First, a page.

Rendon doesn’t play second base yet

This is, of course, an obvious statement. The Nats third-base prospect, currently with AA Harrisburg, doesn’t play second base yet. He didn’t play second base as a collegiate ballplayer at Rice. And, although the Nats intend to have him take reps at second base and shortstop, that’s not the same as playing second base.

Why am I wasting your time repeating the obvious?

Because the Nats played awful infield defense in this weekend’s series with the Reds. Ian Desmond was charged with a staggering six errors. Chad Tracy had another.

The vagaries of the rulebook meant that Danny Espinosa escaped without an error–but is still largely responsible for the margin of defeat in Sunday’s loss, when, in the sixth inning, he chose to launch a wayward throw that failed to get the runner coming home. A run scored, leaving two runners on with no outs recorded–both of whom subsequently scored, too. That goes as a fielder’s choice in the scorebook, and it’s a terrible choice, but it’s not an error.

All these misadventures, and more, were enough to get the “CALL UP RENDON NOW” brigade active on twitter.

To whom I have this to say: you mean to tell me that, to fix a series where the main problem was lousy infield defense, you want to call up a young player with extremely limited experience playing precisely the infield positions (shortstop, second base) were all the bad defense was happening?

Wait, what?

Anthony Rendon is a talented player, and, if reports are to believed, a fine third baseman. He may yet become a second baseman or a shortstop. He is not yet that–and, until he is, you’ve got to hope that the current middle infield of Desmond and Espinosa shrug off this weekend’s performance and regain their usual defensive form.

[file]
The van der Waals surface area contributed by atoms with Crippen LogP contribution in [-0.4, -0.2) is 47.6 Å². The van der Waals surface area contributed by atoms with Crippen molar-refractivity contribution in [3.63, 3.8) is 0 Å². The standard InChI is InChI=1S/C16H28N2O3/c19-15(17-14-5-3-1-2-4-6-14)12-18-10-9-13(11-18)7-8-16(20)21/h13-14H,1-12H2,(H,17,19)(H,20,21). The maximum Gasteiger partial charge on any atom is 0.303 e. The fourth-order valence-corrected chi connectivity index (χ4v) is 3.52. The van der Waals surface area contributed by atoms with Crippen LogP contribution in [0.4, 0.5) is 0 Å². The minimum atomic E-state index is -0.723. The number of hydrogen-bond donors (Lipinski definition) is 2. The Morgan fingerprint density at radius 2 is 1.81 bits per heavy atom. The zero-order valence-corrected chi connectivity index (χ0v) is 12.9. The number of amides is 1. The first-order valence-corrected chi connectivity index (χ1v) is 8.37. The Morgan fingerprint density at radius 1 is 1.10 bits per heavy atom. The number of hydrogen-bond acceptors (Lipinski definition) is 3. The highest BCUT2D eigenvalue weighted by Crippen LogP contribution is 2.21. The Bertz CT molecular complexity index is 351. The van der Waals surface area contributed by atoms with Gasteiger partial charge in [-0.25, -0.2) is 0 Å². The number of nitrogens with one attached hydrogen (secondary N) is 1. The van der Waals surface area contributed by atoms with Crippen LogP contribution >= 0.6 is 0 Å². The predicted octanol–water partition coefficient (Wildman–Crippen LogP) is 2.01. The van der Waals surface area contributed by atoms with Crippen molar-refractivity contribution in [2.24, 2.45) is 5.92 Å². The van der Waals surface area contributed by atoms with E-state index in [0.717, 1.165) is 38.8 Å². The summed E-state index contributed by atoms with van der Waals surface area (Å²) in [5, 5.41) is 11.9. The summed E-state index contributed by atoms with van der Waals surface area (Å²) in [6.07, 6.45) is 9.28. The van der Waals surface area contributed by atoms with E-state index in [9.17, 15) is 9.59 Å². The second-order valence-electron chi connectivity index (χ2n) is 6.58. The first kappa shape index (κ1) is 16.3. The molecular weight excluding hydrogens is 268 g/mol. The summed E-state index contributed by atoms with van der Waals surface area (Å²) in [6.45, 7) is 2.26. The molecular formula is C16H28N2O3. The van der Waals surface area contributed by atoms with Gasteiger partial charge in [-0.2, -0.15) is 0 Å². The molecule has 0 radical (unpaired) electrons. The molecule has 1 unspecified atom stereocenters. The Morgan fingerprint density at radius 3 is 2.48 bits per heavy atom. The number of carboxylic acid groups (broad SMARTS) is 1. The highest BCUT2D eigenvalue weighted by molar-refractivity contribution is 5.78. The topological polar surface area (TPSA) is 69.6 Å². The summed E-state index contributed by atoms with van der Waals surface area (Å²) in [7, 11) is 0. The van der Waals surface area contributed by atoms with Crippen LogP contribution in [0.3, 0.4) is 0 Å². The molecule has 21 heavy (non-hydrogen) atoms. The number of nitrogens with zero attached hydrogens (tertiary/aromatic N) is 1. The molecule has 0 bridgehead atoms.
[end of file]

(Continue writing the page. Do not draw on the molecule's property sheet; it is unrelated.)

About these ads

4 thoughts on “Rendon doesn’t play second base yet

  1. Amen. The Confirmation Bias with these players is ridiculous. Everyone sees exactly what they want to see in Desi and Espi, and project what they want to see in the blank slate that is Rendon.

    Ignoring, also, the very real questions of who goes down if Rendon comes up for something other than an injury. I’m not down on Espinosa’s choice as you (if a player thinks he can make a play he should give it a try. It just didn’t work out), but Desi does need to shake off whatever is going on with him. Chad Tracy played like Chad Tracy so that gets fixed w/the return of LaRoche.

    Making policy decisions based on such a barfy weekend as this one seems to overstate the problem greatly.

    • It is a terrible choice. With two outs and the bases empty, you give a laboring Strasburg a chance to get out of the inning with a strikeout or an easy ground ball. Instead, you had a run scored, no outs, and the best part of the Reds line-up batting with runners on.

      Gunning down the runner at the plate would have been spectacular–but only if everything had gone perfectly. I would rather be unspectacular in victory than glorious in defeat.

  2. Pingback: Review-Preview: Seeing Reds and the return of the Dunn-key (White Sox) | Nationals 101

  3. Pingback: Cliff Notes: The “I’m a Sci Fi Fantasy Sweater Vest Minor Leaguer” Edition | Nationals 101

Leave a Reply

Fill in your details below or click an icon to log in:

WordPress.com Logo

You are commenting using your WordPress.com account. Log Out / Change )

Twitter picture

You are commenting using your Twitter account. Log Out / Change )

Facebook photo

You are commenting using your Facebook account. Log Out / Change )

Google+ photo

You are commenting using your Google+ account. Log Out / Change )

Connecting to %s